With the goal of raising awareness about Tibetan medicine, the Rubin Museum of Art in New York City opened an inspiring new exhibit, titled “Bodies in Balance: The Art of Tibetan Medicine,” on March 15. Set to run until September 8, the show emphasizes the ancient practice of Tibetan medicine—called Sowa Rigpa or the art of healing.
While Western medicine treats symptoms with drugs and works with isolated components of the body, Tibetan medicine takes on a mind-body-spirit approach and focuses on the bodily system as a whole. Tibetan treatments are aimed at the root of a condition and work synergistically, and pills are made from complex mixtures of natural products.
The reason for the difference between Western reductionist theory and the eastern “system as a whole” philosophy is probably due to an event in history. Before Louis Pasteur discovered the nature of infectious disease—the fact that most infectious diseases are caused by germs—medicine was largely based on physiology and disease was looked at from the perspective of the patient. Balances of various forces were thought to exist in the body: in the West, for example, a medieval doctor may have tried to make you less “choleric” or more “phlegmatic”.1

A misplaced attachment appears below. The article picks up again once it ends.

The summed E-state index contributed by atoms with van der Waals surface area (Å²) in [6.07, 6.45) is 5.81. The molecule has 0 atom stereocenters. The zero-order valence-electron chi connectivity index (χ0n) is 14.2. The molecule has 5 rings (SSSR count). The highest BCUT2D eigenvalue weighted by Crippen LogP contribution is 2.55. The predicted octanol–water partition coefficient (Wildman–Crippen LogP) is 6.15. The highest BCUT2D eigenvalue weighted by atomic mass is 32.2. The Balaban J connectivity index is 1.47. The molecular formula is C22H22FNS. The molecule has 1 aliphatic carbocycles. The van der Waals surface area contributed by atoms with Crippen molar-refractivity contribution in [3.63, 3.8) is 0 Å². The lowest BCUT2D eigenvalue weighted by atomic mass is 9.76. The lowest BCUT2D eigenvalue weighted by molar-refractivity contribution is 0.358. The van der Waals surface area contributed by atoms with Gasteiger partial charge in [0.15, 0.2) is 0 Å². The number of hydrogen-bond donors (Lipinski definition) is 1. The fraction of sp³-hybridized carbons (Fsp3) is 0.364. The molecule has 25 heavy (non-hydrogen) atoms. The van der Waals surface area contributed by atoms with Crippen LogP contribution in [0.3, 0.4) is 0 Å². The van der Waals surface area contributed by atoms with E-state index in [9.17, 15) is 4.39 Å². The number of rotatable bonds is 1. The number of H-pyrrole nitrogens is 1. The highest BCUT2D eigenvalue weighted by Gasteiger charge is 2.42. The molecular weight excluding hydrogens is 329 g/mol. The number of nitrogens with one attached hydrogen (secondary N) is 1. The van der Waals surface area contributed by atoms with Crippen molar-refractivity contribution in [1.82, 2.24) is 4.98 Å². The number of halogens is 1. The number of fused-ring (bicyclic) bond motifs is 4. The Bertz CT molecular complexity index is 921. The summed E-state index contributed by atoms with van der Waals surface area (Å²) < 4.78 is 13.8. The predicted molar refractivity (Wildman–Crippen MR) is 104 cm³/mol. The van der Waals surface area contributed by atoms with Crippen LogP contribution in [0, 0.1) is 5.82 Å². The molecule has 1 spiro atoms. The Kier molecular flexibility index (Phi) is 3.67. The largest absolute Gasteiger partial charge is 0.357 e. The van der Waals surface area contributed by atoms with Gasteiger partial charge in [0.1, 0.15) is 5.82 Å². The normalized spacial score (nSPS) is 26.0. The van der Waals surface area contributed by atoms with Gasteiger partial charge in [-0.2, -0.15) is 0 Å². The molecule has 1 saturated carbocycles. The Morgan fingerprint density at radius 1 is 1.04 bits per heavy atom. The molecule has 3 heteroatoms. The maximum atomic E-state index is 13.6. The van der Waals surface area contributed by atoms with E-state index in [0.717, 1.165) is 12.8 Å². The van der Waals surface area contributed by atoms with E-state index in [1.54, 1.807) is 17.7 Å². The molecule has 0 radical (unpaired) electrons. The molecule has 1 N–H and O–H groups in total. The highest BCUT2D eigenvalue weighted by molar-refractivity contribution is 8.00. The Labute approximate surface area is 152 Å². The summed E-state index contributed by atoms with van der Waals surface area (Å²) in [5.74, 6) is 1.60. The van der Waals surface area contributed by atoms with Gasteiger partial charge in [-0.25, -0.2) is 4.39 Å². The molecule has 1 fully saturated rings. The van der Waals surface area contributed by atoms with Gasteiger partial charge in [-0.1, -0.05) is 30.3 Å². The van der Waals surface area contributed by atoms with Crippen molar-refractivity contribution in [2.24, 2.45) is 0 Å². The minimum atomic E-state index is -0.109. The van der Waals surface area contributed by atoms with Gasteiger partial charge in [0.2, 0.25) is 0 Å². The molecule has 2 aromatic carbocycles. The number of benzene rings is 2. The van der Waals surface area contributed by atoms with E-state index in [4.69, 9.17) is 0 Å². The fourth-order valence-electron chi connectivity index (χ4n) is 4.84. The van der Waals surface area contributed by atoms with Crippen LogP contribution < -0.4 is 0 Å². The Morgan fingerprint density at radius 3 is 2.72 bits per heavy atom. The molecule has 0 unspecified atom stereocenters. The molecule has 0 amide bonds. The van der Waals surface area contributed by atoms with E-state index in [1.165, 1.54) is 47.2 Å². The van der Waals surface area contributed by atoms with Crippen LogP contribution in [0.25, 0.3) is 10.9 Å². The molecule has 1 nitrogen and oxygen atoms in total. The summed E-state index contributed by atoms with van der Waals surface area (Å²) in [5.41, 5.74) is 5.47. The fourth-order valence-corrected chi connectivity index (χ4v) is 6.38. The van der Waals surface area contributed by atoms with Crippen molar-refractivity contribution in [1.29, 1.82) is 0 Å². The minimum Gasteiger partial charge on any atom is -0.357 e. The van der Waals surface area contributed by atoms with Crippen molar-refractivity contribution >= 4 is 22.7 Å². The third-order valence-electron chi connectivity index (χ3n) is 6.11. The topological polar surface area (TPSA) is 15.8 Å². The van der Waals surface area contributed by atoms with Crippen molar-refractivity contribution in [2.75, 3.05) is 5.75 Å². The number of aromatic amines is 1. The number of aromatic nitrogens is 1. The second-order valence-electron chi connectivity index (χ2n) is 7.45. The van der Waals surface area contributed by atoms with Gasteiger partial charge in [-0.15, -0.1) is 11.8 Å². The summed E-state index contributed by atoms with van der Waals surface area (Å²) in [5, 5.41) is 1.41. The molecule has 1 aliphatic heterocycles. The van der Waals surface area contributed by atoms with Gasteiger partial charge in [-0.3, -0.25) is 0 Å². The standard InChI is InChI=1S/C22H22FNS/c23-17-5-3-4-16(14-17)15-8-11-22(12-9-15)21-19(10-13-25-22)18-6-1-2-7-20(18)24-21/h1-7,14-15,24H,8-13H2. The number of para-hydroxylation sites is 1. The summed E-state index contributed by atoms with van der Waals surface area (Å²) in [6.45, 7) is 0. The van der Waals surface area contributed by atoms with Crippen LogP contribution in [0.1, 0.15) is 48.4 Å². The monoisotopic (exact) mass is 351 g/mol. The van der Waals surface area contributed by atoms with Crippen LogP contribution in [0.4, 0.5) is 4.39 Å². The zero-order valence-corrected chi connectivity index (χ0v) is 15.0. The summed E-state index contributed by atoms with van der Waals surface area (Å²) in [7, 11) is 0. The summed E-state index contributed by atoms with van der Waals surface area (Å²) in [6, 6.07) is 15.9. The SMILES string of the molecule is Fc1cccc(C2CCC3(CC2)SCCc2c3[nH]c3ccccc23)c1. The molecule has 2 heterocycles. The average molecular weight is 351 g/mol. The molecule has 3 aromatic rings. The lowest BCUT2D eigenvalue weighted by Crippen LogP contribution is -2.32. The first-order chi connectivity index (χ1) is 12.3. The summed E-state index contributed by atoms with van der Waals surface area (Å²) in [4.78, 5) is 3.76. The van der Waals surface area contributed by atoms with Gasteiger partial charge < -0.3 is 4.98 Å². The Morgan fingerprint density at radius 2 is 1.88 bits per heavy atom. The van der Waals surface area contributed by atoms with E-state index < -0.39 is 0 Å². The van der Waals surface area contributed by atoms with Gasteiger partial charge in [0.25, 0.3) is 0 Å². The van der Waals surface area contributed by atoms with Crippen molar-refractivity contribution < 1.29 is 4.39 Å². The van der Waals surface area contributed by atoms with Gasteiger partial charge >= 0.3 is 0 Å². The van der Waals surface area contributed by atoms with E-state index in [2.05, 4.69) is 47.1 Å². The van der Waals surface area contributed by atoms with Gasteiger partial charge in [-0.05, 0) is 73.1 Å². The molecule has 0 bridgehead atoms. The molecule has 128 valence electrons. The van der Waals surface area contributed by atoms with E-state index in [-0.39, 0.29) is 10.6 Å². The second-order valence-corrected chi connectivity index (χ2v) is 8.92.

But when antibiotics were discovered and the germ theory of disease flourished in the early twentieth century, the whole outlook of Western medicine changed. A new scientific approach heavily based on diagnosis began to create the sense that illness was caused by external factors.
Yet Tibetan medicine still follows the view that balances of internal forces called nyepas make up one’s personal constitution. Tibetan doctors do not diagnose patients as having illnesses; on the other hand, they give suggestions on how to balance one’s nyepas and eliminate inflammation. Like practitioners of other kinds of complimentary alternative medicines (like Ayurvedic medicine or Traditional Chinese Medicine), Tibetan doctors believe that each individual has unique health needs.
That being said, a Tibetan doctor’s office, usually decorated with Tibetan books, artwork, and a comfortable chair, somehow exudes a sense of relaxation that is not present in the fluorescent-lit offices of Western doctors. Furthermore, while a visit with a Western doctor is usually very brief, with nurses doing much of the preparation like checking height and weight, measuring pulse, and asking initial questions, a visit with a Tibetan doctor can last up to an hour and is marked by it’s personal nature. The doctor asks you a series of questions about your current state, observes your first urine sample of the day (which you have brought from home with you), and takes your pulse with his hands. He then then looks at your tongue and gives you a personalized checklist of foods to eat (and not to eat) based on your constitution.
In general, Tibetan medicine takes on a holistic approach, as it is more focused on the patient as a whole. While Tibetan doctors accept Western medicine for what it is, they believe that a healthy lifestyle–with sufficient exercise, sleep, nutrition, breath work (like pranayama breathing exercises), and meditation–leads to optimal health.
Written by Nicole Kagan
- 1. “Simon & Schuster.” The End of Illness. N.p., n.d. Web. 8 Apr. 2014. books.simonandschuster.com/End-of-Illness/David-B-Agus/9781451610192/excerpt